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5 Common Misconceptions About Childhood Depression

What To Do When Your Child Is Depressed

We all think that children are free of worries, no bills to pay, and no controlling mother-in-law to deal with. They do not experience any of the stress that we adults experience. The truth is, being a child is far from living a stress-free life. Here are some of the myths you need to know about childhood depression.

1Depression Is A Sign Of Weakness

This is a common misconception among people. Depression is not something that indicates a person's character. It does not define how weak or strong a person is. It is a psychiatric illness that needs a medical intervention just like diabetes or cancer. Even the most successful people can suffer from depression at one point or another.

2Pediatric Depression Goes Away On Its Own

Some parents do not take clinical depression seriously and believe that their child will eventually grow out of it. Again, depression is an illness that needs medical attention. If left untreated, the child may develop learning problems. Also, there is a huge chance that the disorder will become more chronic. The earlier your child undergoes treatment, the better off they will be.

3Caused By Abuse, Trauma, Or Loss

It's hard to believe, but the majority of kids with depression symptoms haven't suffered abuse, loss, or trauma. Even though these reasons may sometimes trigger depression, they aren't always the cause. Loneliness resulting from the loss of a loved one does not always develop into a major depression. There are times when depression occurs despite the improvement of the situation.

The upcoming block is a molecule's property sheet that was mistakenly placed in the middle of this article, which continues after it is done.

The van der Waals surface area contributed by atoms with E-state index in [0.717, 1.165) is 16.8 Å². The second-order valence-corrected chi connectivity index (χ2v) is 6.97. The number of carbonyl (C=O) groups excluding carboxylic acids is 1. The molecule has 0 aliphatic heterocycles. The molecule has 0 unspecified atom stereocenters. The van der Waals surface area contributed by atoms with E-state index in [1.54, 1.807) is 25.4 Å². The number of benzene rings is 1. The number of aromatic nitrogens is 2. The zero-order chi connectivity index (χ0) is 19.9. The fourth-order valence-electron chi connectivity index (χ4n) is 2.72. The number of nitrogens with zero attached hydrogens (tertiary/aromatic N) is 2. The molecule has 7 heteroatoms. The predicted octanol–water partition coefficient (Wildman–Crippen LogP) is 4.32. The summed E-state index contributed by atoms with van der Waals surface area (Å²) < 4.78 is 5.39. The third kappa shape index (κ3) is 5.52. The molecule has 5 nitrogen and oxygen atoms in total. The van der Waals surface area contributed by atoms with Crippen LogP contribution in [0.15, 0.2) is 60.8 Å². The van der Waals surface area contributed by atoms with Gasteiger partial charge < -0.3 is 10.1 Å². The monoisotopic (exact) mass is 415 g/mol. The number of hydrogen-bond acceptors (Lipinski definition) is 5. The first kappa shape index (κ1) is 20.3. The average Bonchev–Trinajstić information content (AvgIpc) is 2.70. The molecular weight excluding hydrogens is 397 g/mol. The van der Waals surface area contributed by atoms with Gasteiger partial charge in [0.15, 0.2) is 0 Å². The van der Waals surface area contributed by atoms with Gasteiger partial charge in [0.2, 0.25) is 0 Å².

4Positive Thinking Can Cure Depression

Although we all wish it were that easy, the truth is, it takes more than positive thinking to improve the symptoms of depression. A kid who can snap out of their blues cannot be considered clinically depressed. A normal child wouldn't mind if someone is looking their way, but a depressed child would automatically create negative notions – "He's looking at me because I look weird."

5Antidepressants May Alter Personalities

A lot of people have this notion that antidepressants are dangerous, and they have serious side effects. If medications are used properly, they can significantly improve a person's depression symptoms. Don't worry because the benefits of these drugs are well-documented. Just make sure that you monitor your child's progress closely, and talk to a professional if you see any side effects.

As unfortunate as it sounds, even children can suffer from clinical depression. If your child is battling depression, it's important to arm yourself with the right information and not believe everything you hear. Being knowledgeable about your child's mental disorder will lead you a step closer to finding the best treatment.




About Author

Jackie Wing

Jackie Wing is an Alaska native, who enjoys snowboarding more than is probably socially acceptable. She lives in Anchorage with her two dogs Reese and Peanut, or as she likes to call them "Thing 1" and "Thing 2."